In some ways, nursing home communities correlate with society in general. There are upscale nursing homes and those that are sub-par. Some nursing homes provide seniors with a wonderful sense of community, others make the residents wish they could live elsewhere. One way that adult children choose the nursing home for their loved ones is through evaluating different residential communities in a variety of categories, including:
- Social groups offered
- Medicare ratings
- Word of mouth/Reviews
What most people don’t consider is the risk factor of living in a particular nursing home, and let’s face it, that’s not something people like to think about. But it is a valid concern nonetheless.
Discrepancies in Care in Today’s Nursing Homes
Even with the implementation of new staffing protocol by the Centers for Medicare & Medicaid, many nursing homes are still blatantly understaffed.
This might be because CMS doesn’t have a minimum client to staff ratio but tracks only the number of hours that there’s a registered nurse on duty. Federal records have revealed that since 2014, one out of every eight nursing homes in the country has been cited by health inspectors for not having enough nurses to care for patients. Even more disturbing, these homes that have already been determined to be understaffed are even more so on the weekends, where one nurse can be responsible for up to 14 or 15 patients. Sadly, while this seems to be a lot of patients for one person, it doesn’t violate the minimum staffing standards as required by the government, which can be as high as 1:20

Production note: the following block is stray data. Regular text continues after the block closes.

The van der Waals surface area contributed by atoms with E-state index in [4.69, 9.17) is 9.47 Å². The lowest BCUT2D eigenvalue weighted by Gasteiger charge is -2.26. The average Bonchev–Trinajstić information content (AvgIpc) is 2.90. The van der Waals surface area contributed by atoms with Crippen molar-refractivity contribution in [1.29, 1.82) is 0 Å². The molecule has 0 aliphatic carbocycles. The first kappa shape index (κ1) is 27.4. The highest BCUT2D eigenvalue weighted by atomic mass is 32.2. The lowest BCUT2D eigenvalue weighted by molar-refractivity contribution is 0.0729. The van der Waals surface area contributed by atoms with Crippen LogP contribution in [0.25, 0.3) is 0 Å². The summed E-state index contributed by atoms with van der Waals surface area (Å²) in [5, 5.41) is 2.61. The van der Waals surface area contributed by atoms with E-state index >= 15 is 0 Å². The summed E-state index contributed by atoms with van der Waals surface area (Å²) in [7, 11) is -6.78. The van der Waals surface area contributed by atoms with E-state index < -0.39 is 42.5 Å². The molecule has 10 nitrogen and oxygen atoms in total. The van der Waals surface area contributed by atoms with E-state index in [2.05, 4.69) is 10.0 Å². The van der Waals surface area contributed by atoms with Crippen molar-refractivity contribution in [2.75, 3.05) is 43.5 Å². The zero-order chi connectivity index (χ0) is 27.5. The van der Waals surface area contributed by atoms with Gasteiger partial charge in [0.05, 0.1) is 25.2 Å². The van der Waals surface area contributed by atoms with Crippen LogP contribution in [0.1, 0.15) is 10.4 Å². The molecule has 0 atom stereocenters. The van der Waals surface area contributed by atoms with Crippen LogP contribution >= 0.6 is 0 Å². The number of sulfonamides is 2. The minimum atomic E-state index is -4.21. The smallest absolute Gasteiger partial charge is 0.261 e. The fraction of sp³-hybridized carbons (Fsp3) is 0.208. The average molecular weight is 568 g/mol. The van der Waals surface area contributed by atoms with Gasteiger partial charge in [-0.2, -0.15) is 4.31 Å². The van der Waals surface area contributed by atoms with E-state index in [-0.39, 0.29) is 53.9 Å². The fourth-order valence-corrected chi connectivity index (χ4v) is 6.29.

Risk of Crime
Seniors who live in homes that are understaffed not only face the issue of a lower quality of care, they must also worry about the risk of being a victim of crime. Resident on resident abuse is a widespread issue; only within the last decade have researchers begun to realize that it is more prevalent than abuse from caretakers, affecting more than half of the residents in nursing homes. Most cases of elder abuse go unreported, so the numbers could be much higher. This resident abuse makes them 300% more likely to die earlier than those who had not experienced abuse.
Risks of Outdated Technology or Equipment
As medical technology improves, old equipment and technology go by the wayside, leaving some nursing home administrators struggling to provide the same quality of care to their residents. A nursing home that has been using the same medical equipment (hospital beds, oxygen machines, sprinkler systems, etc) for decades may have trouble finding a person who can repair these outmoded systems when they break; even worse, most cannot afford to upgrade. This forces caregivers to try to care for patients without the proper tools, resulting in a higher incidence of injury and possibly death.
Dealing With the Added Risks of Community Living
There is a certain risk in living in a community setting; what makes a nursing home riskier is that many of the residents cannot fend for themselves. This makes it very important for you to research places you might consider placing your loved one in before making a final selection. Here are some quick tips to ensure that you have the information you need to make a wise decision:
- Visit the nursing home and speak with the administrator. While most nursing homes ask that you call ahead and make an appointment, sometimes it can be helpful to simply show up and ask for a tour. This will give you a snapshot of how they run on a normal basis.
- Go online and research the nursing home. Look at a number of different review sites as well as the Medicare reviews to get a realistic picture of the nursing home.
- Ask current residents how it is to live there. If you notice a lot of complaints, you might want to keep your options open. Talking to the administrator might give you an insight into problems that are in the process of being fixed and those that they might not be aware of.
- Realize that no amount of research will save your loved one from all the risks of living in a nursing home. Stay vigilant, visit often and report incidents that you think need to be addressed.